As a followup to one of the best survival horror games in years, does Dead Space 2 have what it takes to mess with your dreams and make you sleep with the lights on?
Note: Some potentially NSFW pictures of Necromorphs inside. Other than that, no spoilers! Also, please note this review is for the Steam-based PC version of the game.
The first Dead Space quickly shot up to the top ten of my all time favorite games. Its atmosphere, mutilated Necromorphs, superb sound design, and draining sense of dread were all expertly executed. Like any game, there were a few things that could have been done better/differently, but overall, Dead Space was an amazing achievement in video game horror.
Enter Dead Space 2. Picking up a couple of short years after the first game, Isaac finds himself not on a deserted mining ship, but instead on a quickly dying space station (while he slowly goes completely out of his mind to boot.) Although the game doesn’t start just as things are going to hell, it’s clear the Necromorph outbreak is a relatively recent occurrence…there are still plenty of people alive. As an example, entering the apartments for the first time was one of the hardest things I’ve ever had to do in a video game. The sounds coming out of there cause your instincts to demand that you not take another step, lest you suffer a death more horrible and painful than you could possibly imagine. While the story has the standard (but well done) plot twists, the main point of the story is all about survival and fleshing out the game world.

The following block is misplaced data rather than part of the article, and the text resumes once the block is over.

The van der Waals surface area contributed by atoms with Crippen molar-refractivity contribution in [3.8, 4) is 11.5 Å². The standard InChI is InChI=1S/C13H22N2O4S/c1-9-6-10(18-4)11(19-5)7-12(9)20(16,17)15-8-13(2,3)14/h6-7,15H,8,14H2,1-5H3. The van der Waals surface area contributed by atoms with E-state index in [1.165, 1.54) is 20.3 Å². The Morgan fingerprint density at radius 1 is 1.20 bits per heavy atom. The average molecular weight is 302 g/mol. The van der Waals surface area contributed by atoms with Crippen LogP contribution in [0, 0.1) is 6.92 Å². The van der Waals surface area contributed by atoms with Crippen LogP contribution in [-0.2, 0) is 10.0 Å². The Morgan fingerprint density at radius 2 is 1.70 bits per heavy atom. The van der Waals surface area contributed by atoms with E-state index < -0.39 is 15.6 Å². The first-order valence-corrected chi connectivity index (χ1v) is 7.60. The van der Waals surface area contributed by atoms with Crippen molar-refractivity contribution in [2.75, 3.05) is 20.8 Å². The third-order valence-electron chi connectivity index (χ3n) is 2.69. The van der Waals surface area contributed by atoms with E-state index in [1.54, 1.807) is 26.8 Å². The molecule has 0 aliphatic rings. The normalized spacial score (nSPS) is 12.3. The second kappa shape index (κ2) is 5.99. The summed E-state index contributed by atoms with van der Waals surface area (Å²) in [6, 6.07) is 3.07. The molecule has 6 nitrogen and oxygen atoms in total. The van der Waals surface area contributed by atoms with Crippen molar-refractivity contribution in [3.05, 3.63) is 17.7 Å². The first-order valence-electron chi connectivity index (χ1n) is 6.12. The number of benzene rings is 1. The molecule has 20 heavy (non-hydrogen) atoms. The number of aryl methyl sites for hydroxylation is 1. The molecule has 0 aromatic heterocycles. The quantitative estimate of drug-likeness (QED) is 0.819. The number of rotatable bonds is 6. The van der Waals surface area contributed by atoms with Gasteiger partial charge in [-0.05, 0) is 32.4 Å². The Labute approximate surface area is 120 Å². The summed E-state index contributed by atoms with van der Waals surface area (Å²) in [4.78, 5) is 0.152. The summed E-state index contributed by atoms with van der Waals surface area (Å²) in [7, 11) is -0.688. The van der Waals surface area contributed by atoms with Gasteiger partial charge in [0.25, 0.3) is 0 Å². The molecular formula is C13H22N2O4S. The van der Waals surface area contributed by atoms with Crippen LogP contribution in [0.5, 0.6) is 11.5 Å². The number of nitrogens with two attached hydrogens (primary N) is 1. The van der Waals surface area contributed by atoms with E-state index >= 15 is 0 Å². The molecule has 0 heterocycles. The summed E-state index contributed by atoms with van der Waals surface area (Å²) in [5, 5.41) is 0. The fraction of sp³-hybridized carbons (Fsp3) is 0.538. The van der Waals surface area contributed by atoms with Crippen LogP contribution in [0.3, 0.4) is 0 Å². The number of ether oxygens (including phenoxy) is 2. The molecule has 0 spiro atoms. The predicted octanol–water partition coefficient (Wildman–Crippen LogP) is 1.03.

Even though things such as various corporations, religion, and different jobs were explored in the first game, Dead Space 2 makes it a point to immerse you in the game world far more than its predecessor. A good comparison would be the difference between Half-Life and Half-Life 2, as far as political bodies, corporations, and daily life are concerned (and, interestingly, the game world is fleshed out in a similar way to Half-Life 2: via the environment itself.) DS2 does a great job of giving the player a solid understanding of what it would be like to live in this time and place, and walking through the halls of the city lends the horror a very “real” foundation. It’s one thing to dismember grotesque creatures in the middle of a sterile industrial environment…it’s another thing entirely to dismember those same grotesque creatures in bedrooms, classrooms, and civilian medical facilities. As I previously said in a one-sentence review on this site, “when the environments of a game scare you more than the gory monstrosities that patrol their halls, you know the designers did a good job.” Oh, also, let it be known that the first ten minutes are balls-to-the-wall insane. I commend the game designers for taking such a big risk like that…it worked almost perfectly.
The same “floating” interface from the first Dead Space is back, and aside from a few less jaggies, it looks and operates pretty much the same. One EXTREMELY welcome addition to the interface (unless I just missed it the first time around) is the ability to modify your objective “breadcrumb” line that shoots out of your hand. Now, you can modify it so that it shows you where your next objective is, where the nearest savepoint is, where the nearest bench is, or where the nearest store is. Not only does the word “objective”, “save”, “bench”, or “store” appear over your hand when you use it, but the line itself is a different color for each type, making it easy to tell at a glance what you currently have it set to. I only used this feature a couple of times, but it was, quite literally, a lifesaver.